In a further embodiment, a search keyword may be inputted in order to classify that keyword and then to obtain related concepts. For example, using keyword and keyword concepts to obtain an initial list of videos where either a) a search of the keyword matches the transcript of a video file or b) the keyword concept matches top concepts associated the video file. Further, use of a “search inside” technique on each video in the initial list can be used to generate a heat map vector. In one embodiment, the “search inside” techniques allows for the searching of words and terms within a video file to produce a display of the locations of each occurrence of the searched words or terms. Furthermore, use of the vector to generate a new search score for each video can be accomplished. As such, a re-ranking and return of videos according to the new search score occurs. Then, a compilation of all the hot spots from multiple videos can be generated, and could then be added to the transcript OCR from video such as credits, signs, title, etc.
In yet another embodiment, a user interface for a site-wide search to display video search results may be provided. Instead of generating a list of videos and heat maps in response to a search query, a single video that, in effect, is an on-the-fly compilation of the hot spots of all of the videos comprising the search results may be generated. This creates a single abstract of many snippets from many videos, which can be easily searched for references to particular topics of interest.
In another embodiment, a widget (or the like) that provides a web page including the embedded widget may be created. As such, the top concepts from the page and returned list of videos whose top concepts best match the top concepts from that page may be presented. Accordingly, the top concepts from the page are extracted using techniques similar to those used to extract top concepts. In one embodiment, result algorithms may be a function of matching metadata, exact or similar terminology in the video and/or popularity of the video. For example, a web page on “horses” may include suggested other videos on horses, mules, or ponies.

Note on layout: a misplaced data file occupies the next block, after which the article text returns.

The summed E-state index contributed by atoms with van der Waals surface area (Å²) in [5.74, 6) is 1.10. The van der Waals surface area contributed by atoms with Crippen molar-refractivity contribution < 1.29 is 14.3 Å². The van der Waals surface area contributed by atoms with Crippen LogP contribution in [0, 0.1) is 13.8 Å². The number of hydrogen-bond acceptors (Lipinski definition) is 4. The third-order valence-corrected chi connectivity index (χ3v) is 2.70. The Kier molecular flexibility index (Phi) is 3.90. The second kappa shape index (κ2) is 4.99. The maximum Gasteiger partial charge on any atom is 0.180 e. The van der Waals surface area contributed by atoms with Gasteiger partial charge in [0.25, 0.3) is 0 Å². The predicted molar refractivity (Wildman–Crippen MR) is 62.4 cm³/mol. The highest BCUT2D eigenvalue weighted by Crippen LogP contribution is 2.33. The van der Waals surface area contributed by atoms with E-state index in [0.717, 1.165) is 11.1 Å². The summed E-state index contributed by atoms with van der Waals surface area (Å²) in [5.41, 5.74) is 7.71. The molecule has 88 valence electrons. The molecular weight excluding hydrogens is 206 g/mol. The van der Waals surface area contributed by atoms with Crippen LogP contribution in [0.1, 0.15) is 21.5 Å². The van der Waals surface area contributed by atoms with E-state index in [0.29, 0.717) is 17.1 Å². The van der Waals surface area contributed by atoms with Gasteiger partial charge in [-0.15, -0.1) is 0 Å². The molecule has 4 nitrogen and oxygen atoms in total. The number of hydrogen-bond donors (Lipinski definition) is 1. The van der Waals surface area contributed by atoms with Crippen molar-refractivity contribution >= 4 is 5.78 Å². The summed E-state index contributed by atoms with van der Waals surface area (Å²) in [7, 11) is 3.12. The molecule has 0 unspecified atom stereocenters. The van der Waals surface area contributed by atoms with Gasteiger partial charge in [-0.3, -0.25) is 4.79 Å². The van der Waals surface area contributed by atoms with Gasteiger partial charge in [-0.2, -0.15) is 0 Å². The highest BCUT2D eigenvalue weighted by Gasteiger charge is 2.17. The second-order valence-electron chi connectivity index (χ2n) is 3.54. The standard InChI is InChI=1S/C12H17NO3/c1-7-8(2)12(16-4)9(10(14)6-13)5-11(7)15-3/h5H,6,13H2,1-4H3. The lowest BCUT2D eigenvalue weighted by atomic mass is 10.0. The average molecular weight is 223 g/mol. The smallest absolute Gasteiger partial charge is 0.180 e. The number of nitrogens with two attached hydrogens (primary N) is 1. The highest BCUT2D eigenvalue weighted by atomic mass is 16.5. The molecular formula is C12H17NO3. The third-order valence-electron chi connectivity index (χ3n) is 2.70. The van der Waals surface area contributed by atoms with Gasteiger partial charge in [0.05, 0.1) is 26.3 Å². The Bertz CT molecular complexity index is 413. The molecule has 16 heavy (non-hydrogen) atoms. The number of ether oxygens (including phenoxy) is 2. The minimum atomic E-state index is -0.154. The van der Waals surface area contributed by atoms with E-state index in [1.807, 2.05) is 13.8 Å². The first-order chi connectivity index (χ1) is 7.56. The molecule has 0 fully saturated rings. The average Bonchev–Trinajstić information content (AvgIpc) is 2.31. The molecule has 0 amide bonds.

Referring first to
At process block 110, a targeted transcript of the video file is generated. In one embodiment, the video file may have an associated audio file or audio encoring which includes the audio associated with the video (e.g., voice, music, sound effects, etc.). The transcript may then include the dialogue and other words found within the audio file. In a further embodiment, the targeted aspect of the transcript includes enhancing the transcript by first understanding the category of the video file to produce a more targeted transcript. For example, because of variations in speech, inflection, accents, etc., producing an accurate transcript of an audio file can be difficult. However, if the category of the video file was known to the system prior to generating a transcript, a more accurate and more intelligent transcript would be produced. In one example, if the category is “a football telecast”, then the system can be tuned to be listening for terms associated with football (i.e., touchdown, pass, quarterback, etc.). Whereas, if the system identified ‘touch’ and ‘down’ in succession, then the system could make the determination that the speaker is actually saying ‘touchdown’ as opposed to two separate words, thus producing a more accurate transcript (hence a ‘targeted’ transcript).